President Needs Laser Beam Focus on Economy

Now that the "official" unemployment rate has exceeded the 10% threshold, and the bloom appears to be off the Obama rose, methinks it's time for the President to become more fully engaged in job creation.

He has an ambitious agenda, including the health care reform bills now before Congress, but before he moves on another massive undertaking like passing Cap and Trade, he needs to get re-engaged with the economy.

To do that, he'll need to recalibrate his budget plans for the next decade, which include tax increases and accounting changes that are designed to raise more money for the government, but could well undermine his ability to promote a healthier, job-creating economy.

A couple of weeks back, Christina Romer, one of the President's own economic advisors, said the stimulus plan has already done "all it's going to do" to boost the economy. It was curious statement, given that most of the stimulus money will be spent next year, but I suspect it has something to do with the administration learning a few lessons about the expectations game. As any man approaching his wedding night knows, it's always better to under promise and over deliver.

While a health care bill has passed the House of Representatives, its prospects in the Senate are anyone's guess. But no matter what the outcome of health care reform, the President needs to get the message sent by elections in Virginia and New Jersey. That message has more to do with the economy than with health care because people who have lost jobs want more than an extension of unemployment insurance, and people who still have jobs wonder if they'll be next.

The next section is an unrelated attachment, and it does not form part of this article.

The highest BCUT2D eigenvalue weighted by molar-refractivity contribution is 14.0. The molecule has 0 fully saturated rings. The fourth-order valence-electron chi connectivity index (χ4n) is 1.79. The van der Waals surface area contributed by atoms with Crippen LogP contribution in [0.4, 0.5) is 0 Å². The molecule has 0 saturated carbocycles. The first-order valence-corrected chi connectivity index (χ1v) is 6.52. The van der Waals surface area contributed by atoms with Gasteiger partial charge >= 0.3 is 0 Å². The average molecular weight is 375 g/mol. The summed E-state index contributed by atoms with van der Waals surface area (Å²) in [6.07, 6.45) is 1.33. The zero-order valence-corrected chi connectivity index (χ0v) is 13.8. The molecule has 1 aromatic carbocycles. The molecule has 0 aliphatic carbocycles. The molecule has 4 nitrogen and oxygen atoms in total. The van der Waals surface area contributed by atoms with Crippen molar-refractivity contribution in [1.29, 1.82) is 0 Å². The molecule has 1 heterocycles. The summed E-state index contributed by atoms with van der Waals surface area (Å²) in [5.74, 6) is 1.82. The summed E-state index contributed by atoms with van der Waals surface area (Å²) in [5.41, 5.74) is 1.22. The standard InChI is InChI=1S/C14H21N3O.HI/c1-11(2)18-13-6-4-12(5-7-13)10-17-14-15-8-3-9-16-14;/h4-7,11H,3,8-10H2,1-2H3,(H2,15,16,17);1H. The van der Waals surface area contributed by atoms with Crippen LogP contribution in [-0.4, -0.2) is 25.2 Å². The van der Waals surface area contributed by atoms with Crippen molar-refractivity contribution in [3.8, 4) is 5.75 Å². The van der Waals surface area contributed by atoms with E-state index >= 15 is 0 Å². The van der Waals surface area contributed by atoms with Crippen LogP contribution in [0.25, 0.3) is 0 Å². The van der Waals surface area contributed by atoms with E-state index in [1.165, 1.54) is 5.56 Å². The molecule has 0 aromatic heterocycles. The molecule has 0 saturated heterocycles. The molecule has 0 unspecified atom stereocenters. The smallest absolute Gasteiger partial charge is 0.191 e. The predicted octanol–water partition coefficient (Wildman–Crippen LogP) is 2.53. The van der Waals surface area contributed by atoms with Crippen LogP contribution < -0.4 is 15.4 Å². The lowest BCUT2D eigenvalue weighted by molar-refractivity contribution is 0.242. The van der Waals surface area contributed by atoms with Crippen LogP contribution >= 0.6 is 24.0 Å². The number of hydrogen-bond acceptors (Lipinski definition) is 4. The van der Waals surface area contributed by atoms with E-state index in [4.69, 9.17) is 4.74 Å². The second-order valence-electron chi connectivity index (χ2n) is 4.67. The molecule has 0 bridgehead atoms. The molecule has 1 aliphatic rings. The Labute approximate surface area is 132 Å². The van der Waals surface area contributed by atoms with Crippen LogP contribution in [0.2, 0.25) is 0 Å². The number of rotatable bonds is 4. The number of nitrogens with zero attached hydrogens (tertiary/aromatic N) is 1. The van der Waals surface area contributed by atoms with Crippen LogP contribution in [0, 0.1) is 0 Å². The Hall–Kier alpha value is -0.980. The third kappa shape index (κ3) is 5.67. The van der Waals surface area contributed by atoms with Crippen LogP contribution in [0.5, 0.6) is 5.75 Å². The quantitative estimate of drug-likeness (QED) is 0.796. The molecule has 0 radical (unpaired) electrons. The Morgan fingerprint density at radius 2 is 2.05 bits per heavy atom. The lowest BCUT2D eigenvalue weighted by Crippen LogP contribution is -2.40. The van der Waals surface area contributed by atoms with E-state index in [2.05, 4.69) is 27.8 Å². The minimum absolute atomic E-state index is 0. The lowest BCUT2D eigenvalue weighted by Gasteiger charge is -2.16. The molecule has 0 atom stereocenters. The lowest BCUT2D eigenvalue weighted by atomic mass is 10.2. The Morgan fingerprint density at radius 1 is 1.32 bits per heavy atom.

Here's a suggestion, Mr. President. I know you're frustrated with the national government putting off key challenges, but you can only take on things like climate change if economic issues are first taken care of. The economy needs more than the sugar high (and to be fair, the long-term investments) represented by the stimulus bill; it needs the sustained, long-term growth that across-the-board tax relief can provide — paycheck after paycheck.

If you want government to be flush with cash, the economy comes first. And if you really want to soak the rich, make them richer by lowering their tax rates. As Presidents Kennedy and Reagan proved, nothing stimulates the economy quite like allowing the American people, rich and middle class alike, to keep more of their own money to invest, start businesses, and engage in the level of consumer spending that gives businesses the confidence to hire.

I know the rich don't really deserve a tax rate cut, especially given the recent behavior of corporate crooks and the likes of Bernie Madoff, who made off with a lot of people's life savings. But when they become wealthier, as they typically do in an expanding economy fueled by tax rate cuts, you get more tax money out of them even at those lower rates.

Use them to your advantage.

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